Fujitsu Laboratories said on Monday that it has successfully cracked a next-generation cryptography standard known as pairing-based cryptography, breaking a world record.
Fujitsu and its partners, Japan’s National Institute of Information and Communications Technology (NICT) and Kyushu University, took 148.2 days to carry out a cryptanalysis of the 278-digit (923-bit) pairing-based cryptography, a task that had been thought to require several hundred thousand years.
The team used 21 personal computers with a total of 252 cores, which Fujitsu noted was several hundred times the computing power used to achieve the previous world record, cracking a cryptogram based on 204 digits (676 bits).
“As cryptanalytic techniques and computers become more advanced, cryptanalytic speed accelerates, and conversely, cryptographic security decreases,” Fujitsu said in a statement. “Therefore, it is important to evaluate how long the cryptographic technology can be securely used.”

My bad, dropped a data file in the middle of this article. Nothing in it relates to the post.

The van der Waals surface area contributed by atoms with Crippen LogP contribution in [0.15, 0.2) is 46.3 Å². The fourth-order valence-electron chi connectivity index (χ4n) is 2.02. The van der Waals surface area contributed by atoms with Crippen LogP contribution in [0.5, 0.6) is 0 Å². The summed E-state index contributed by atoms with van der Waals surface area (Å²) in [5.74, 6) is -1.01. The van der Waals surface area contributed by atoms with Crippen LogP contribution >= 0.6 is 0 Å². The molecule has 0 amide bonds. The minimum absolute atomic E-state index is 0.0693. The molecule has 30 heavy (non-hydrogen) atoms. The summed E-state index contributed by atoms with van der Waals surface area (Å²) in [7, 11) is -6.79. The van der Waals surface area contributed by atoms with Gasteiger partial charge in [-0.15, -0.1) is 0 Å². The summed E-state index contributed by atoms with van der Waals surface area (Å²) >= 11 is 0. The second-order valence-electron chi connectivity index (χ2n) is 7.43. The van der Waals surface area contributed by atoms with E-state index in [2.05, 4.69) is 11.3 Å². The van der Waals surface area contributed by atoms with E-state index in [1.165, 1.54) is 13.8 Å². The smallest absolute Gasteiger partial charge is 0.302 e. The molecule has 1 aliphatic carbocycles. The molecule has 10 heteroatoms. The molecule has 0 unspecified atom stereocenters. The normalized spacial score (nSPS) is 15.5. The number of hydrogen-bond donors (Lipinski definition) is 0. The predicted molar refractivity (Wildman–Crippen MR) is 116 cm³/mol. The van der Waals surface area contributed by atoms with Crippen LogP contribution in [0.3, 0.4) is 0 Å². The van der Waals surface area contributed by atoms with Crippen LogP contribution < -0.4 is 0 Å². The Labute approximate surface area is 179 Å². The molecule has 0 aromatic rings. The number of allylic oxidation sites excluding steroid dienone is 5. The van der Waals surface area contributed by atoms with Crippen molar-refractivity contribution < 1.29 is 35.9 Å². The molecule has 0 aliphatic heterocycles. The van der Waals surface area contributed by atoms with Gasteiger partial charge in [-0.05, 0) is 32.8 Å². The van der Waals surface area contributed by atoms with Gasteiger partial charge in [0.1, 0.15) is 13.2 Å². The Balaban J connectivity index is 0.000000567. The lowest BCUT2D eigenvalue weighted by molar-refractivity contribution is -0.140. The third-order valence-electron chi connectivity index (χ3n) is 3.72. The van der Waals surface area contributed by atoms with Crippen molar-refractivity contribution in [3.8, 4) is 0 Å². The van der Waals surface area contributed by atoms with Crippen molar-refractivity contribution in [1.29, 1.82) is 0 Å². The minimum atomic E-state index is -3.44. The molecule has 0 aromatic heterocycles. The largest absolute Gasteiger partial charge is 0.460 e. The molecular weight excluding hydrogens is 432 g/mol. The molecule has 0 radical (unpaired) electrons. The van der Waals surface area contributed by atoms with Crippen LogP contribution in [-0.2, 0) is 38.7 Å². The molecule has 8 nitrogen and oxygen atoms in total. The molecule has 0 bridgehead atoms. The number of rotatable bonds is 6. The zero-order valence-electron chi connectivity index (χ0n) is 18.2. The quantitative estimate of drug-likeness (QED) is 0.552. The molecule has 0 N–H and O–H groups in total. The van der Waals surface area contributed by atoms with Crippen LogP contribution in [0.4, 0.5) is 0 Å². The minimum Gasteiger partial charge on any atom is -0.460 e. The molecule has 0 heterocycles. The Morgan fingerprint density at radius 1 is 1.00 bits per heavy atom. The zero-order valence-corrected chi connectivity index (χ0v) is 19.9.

“We were able to overcome this problem by making good use of various new technologies, that is, a technique optimizing parameter setting that uses computer algebra, a two dimensional search algorithm extended from the linear search, and by using our efficient programing techniques to calculate a solution of an equation from a huge number of data, as well as the parallel programming technology that maximizes computer power,” Fujitsu said in a statement.